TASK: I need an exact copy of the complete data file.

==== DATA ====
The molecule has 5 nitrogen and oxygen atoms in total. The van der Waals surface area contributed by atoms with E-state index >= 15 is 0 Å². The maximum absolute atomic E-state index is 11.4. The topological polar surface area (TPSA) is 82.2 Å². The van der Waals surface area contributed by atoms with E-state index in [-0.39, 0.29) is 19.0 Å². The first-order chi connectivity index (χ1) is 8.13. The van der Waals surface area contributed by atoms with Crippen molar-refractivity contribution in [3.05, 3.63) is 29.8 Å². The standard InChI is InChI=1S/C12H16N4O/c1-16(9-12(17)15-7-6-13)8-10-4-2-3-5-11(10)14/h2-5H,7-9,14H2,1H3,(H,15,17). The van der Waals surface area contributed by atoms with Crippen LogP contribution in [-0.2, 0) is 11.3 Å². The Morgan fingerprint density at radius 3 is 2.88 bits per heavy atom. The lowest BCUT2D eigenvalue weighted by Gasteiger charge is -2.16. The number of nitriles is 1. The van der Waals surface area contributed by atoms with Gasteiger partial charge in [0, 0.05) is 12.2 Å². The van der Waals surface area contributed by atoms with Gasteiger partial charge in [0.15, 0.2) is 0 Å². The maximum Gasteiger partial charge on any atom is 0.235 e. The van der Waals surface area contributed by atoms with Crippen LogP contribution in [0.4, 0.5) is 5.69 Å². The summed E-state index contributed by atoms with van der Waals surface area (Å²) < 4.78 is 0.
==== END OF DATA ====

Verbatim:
The molecule has 5 nitrogen and oxygen atoms in total. The van der Waals surface area contributed by atoms with E-state index >= 15 is 0 Å². The maximum absolute atomic E-state index is 11.4. The topological polar surface area (TPSA) is 82.2 Å². The van der Waals surface area contributed by atoms with E-state index in [-0.39, 0.29) is 19.0 Å². The first-order chi connectivity index (χ1) is 8.13. The van der Waals surface area contributed by atoms with Crippen molar-refractivity contribution in [3.05, 3.63) is 29.8 Å². The standard InChI is InChI=1S/C12H16N4O/c1-16(9-12(17)15-7-6-13)8-10-4-2-3-5-11(10)14/h2-5H,7-9,14H2,1H3,(H,15,17). The van der Waals surface area contributed by atoms with Crippen LogP contribution in [-0.2, 0) is 11.3 Å². The Morgan fingerprint density at radius 3 is 2.88 bits per heavy atom. The lowest BCUT2D eigenvalue weighted by Gasteiger charge is -2.16. The number of nitriles is 1. The van der Waals surface area contributed by atoms with Gasteiger partial charge in [0, 0.05) is 12.2 Å². The van der Waals surface area contributed by atoms with Gasteiger partial charge in [0.15, 0.2) is 0 Å². The maximum Gasteiger partial charge on any atom is 0.235 e. The van der Waals surface area contributed by atoms with Crippen LogP contribution in [0.4, 0.5) is 5.69 Å². The summed E-state index contributed by atoms with van der Waals surface area (Å²) < 4.78 is 0.